I was nervous to share about this side of adoption but I believe that I have learned so much as an adoptive mom over the past four years. I value both my good and bad experiences through the adoption journey and I really think they can be helpful for you. Forewarning: these are only my opinions and what I have learned along the way. Every family is different. This is just what has helped our family. One thing I know for sure is that adoption is such a neat and hard process. From the three month domestic adoption process that we experienced to now four years later we know that there is no secret formula to raising a child that has been adopted. Adoption is unpredictable and it’s messy but it can be a beautiful thing if we allow it to be. Only you can set the tone for your family and for the future of your adopted children.
Tip #1: Know that people will ask you really weird questions. This is so true and sometimes unfortunate. From the time Robbie and I started to share that we were adopting to the time we brought our son home we got all sorts of questions. We already knew that we were way in over our heads especially as we brought a newborn home while we had a six month old at the time too, but nothing prepared us for the questions and the opinions that were waiting for us. For example we would get asked, “How much was he?” “Where did he come from?” “Is that his brother? No, really is that his real brother?” “Where did you buy him?”.
We’ve even had worse, but I will spare you the messy details. It’s funny figuring out how to respond to people. One of the biggest things that Robbie and I learned to do when presented with questions was to simply show grace. It sounds silly, but you see it’s normal for people to wonder or even ask questions when it comes to adoption. It’s in their nature. We can’t be mad at people for wondering.
For our family personally, we never go into details about our son’s story with strangers. It’s his story to share and his choice. We have shared his story in a little more detail with close family and friends but when it comes to strangers we are very protective. There have been times when our son is around and we kindly explain that it’s Josiah’s story to tell and it’s not something we feel comfortable going into detail about. I love educating people with how the domestic adoption process works and what you may experience along the way but I try to always share the bare minimum.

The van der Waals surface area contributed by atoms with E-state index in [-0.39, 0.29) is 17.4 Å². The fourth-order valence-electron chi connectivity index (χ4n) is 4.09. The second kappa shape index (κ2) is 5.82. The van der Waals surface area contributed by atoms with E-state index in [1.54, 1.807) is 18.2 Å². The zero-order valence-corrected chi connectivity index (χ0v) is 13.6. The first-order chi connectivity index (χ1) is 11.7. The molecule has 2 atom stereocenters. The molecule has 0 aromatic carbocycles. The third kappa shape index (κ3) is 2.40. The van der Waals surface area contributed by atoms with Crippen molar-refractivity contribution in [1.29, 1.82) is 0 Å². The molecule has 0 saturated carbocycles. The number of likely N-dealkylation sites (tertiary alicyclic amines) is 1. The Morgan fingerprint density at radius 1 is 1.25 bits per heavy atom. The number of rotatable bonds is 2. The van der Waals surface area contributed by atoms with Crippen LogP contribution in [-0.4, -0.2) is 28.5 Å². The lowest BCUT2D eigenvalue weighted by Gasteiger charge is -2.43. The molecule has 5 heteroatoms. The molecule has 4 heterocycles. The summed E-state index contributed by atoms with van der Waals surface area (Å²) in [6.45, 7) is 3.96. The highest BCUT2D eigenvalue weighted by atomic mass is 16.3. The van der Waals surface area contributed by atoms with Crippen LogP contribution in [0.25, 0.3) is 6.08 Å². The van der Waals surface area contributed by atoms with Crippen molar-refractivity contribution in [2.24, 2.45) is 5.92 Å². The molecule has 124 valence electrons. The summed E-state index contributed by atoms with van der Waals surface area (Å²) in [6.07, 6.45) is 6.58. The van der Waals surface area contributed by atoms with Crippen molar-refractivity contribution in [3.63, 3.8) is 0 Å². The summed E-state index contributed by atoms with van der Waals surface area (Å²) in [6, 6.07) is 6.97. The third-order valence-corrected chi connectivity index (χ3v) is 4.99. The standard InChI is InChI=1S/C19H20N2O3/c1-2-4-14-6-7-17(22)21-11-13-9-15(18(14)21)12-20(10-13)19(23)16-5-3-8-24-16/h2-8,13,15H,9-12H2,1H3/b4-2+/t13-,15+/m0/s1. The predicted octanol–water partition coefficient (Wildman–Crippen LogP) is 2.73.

When people ask funny questions about our son or his situation instead of it being a frustrating thing it can instead be a huge opportunity for me. An opportunity to teach people about adoption. I can even open their eyes to the process. Better yet, I can gracefully suggest to them how they can better language their questions in the future. People are intrigued by adoption and it’s not a bad thing at all. They have questions or they may be interested in doing it themselves but you see peoples’s responses can often come out inappropriately. It catches us off guard but I don’t believe this is intentional.
I think if we respond appropriately and help correct people in a graceful way we can actually help them and protect our children in the long run. So….. the next time you get an absurd question or reaction to your (maybe colorful maybe not) family- try to show grace. Instead of your overwhelming desire to respond back with anger share the bare minimum or don’t go into detail at all. It’s your choice. It’s your child’s choice.
Adoptive mom or dad, I hope you leave today encouraged and refreshed. Take a deep breath. It can be challenging and overwhelming at times to go through the process of raising a little human being. Any parent will tell you that, but you have an opportunity to love this child to the fullest and be a part of his or her story.
Make sure you check out Tip #2 HERE.